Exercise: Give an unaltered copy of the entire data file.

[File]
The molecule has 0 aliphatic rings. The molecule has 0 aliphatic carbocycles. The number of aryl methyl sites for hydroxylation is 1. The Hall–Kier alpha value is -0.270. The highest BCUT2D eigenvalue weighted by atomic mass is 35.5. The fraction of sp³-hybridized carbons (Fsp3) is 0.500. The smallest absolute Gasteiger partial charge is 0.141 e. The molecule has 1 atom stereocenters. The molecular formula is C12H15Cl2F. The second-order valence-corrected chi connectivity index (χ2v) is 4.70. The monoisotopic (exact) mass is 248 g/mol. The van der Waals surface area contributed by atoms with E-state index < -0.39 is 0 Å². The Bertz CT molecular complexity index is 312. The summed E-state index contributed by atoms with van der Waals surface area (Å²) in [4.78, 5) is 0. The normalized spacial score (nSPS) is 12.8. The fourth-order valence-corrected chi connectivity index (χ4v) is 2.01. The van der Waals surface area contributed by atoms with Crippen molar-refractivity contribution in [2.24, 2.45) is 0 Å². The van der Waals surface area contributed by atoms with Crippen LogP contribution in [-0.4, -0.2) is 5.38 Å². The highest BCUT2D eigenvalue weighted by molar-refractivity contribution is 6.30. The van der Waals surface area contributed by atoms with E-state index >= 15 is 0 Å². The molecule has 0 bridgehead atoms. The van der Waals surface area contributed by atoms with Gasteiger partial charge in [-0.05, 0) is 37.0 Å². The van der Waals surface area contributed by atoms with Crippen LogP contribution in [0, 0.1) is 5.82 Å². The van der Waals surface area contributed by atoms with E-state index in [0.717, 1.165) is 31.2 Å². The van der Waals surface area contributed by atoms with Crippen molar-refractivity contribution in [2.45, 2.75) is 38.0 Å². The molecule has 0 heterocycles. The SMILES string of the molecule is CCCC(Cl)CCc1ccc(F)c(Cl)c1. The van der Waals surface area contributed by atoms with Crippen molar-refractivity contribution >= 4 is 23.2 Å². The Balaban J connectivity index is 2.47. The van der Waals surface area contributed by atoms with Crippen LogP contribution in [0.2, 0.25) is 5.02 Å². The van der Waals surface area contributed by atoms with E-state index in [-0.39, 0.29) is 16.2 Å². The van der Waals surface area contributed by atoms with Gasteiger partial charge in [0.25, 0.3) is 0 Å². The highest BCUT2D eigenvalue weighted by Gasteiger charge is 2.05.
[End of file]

The molecule has 0 aliphatic rings. The molecule has 0 aliphatic carbocycles. The number of aryl methyl sites for hydroxylation is 1. The Hall–Kier alpha value is -0.270. The highest BCUT2D eigenvalue weighted by atomic mass is 35.5. The fraction of sp³-hybridized carbons (Fsp3) is 0.500. The smallest absolute Gasteiger partial charge is 0.141 e. The molecule has 1 atom stereocenters. The molecular formula is C12H15Cl2F. The second-order valence-corrected chi connectivity index (χ2v) is 4.70. The monoisotopic (exact) mass is 248 g/mol. The van der Waals surface area contributed by atoms with E-state index < -0.39 is 0 Å². The Bertz CT molecular complexity index is 312. The summed E-state index contributed by atoms with van der Waals surface area (Å²) in [4.78, 5) is 0. The normalized spacial score (nSPS) is 12.8. The fourth-order valence-corrected chi connectivity index (χ4v) is 2.01. The van der Waals surface area contributed by atoms with Crippen molar-refractivity contribution in [2.24, 2.45) is 0 Å². The van der Waals surface area contributed by atoms with Crippen LogP contribution in [-0.4, -0.2) is 5.38 Å². The highest BCUT2D eigenvalue weighted by molar-refractivity contribution is 6.30. The van der Waals surface area contributed by atoms with E-state index >= 15 is 0 Å². The molecule has 0 bridgehead atoms. The van der Waals surface area contributed by atoms with Gasteiger partial charge in [-0.05, 0) is 37.0 Å². The van der Waals surface area contributed by atoms with Crippen LogP contribution in [0, 0.1) is 5.82 Å². The van der Waals surface area contributed by atoms with E-state index in [0.717, 1.165) is 31.2 Å². The van der Waals surface area contributed by atoms with Crippen molar-refractivity contribution in [2.45, 2.75) is 38.0 Å². The molecule has 0 heterocycles. The SMILES string of the molecule is CCCC(Cl)CCc1ccc(F)c(Cl)c1. The van der Waals surface area contributed by atoms with Crippen molar-refractivity contribution >= 4 is 23.2 Å². The Balaban J connectivity index is 2.47. The van der Waals surface area contributed by atoms with Crippen LogP contribution in [0.2, 0.25) is 5.02 Å². The van der Waals surface area contributed by atoms with E-state index in [-0.39, 0.29) is 16.2 Å². The van der Waals surface area contributed by atoms with Gasteiger partial charge in [0.25, 0.3) is 0 Å². The highest BCUT2D eigenvalue weighted by Gasteiger charge is 2.05.